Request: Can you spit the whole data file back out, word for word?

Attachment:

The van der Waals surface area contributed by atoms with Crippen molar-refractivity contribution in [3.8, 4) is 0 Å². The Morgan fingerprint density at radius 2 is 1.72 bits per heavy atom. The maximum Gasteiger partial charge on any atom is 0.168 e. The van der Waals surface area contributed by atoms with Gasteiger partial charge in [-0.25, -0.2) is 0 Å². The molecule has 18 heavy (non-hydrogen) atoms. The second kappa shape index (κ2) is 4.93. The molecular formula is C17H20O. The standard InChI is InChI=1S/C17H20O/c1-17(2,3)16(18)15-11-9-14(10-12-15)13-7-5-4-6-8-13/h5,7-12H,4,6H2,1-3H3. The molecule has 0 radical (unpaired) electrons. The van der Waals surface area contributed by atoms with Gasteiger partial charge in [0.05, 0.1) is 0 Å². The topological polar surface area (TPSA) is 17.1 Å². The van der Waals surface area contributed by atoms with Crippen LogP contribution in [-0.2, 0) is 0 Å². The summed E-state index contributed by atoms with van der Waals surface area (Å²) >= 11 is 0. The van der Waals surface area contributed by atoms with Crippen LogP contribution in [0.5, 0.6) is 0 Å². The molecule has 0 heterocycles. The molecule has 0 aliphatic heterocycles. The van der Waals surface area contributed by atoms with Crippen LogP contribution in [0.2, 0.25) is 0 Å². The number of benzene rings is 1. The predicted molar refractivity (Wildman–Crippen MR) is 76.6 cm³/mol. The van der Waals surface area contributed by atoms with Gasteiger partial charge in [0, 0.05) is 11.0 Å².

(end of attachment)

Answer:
The van der Waals surface area contributed by atoms with Crippen molar-refractivity contribution in [3.8, 4) is 0 Å². The Morgan fingerprint density at radius 2 is 1.72 bits per heavy atom. The maximum Gasteiger partial charge on any atom is 0.168 e. The van der Waals surface area contributed by atoms with Gasteiger partial charge in [-0.25, -0.2) is 0 Å². The molecule has 18 heavy (non-hydrogen) atoms. The second kappa shape index (κ2) is 4.93. The molecular formula is C17H20O. The standard InChI is InChI=1S/C17H20O/c1-17(2,3)16(18)15-11-9-14(10-12-15)13-7-5-4-6-8-13/h5,7-12H,4,6H2,1-3H3. The molecule has 0 radical (unpaired) electrons. The van der Waals surface area contributed by atoms with Gasteiger partial charge in [0.05, 0.1) is 0 Å². The topological polar surface area (TPSA) is 17.1 Å². The van der Waals surface area contributed by atoms with Crippen LogP contribution in [-0.2, 0) is 0 Å². The summed E-state index contributed by atoms with van der Waals surface area (Å²) >= 11 is 0. The van der Waals surface area contributed by atoms with Crippen LogP contribution in [0.5, 0.6) is 0 Å². The molecule has 0 heterocycles. The molecule has 0 aliphatic heterocycles. The van der Waals surface area contributed by atoms with Crippen LogP contribution in [0.2, 0.25) is 0 Å². The number of benzene rings is 1. The predicted molar refractivity (Wildman–Crippen MR) is 76.6 cm³/mol. The van der Waals surface area contributed by atoms with Gasteiger partial charge in [0, 0.05) is 11.0 Å².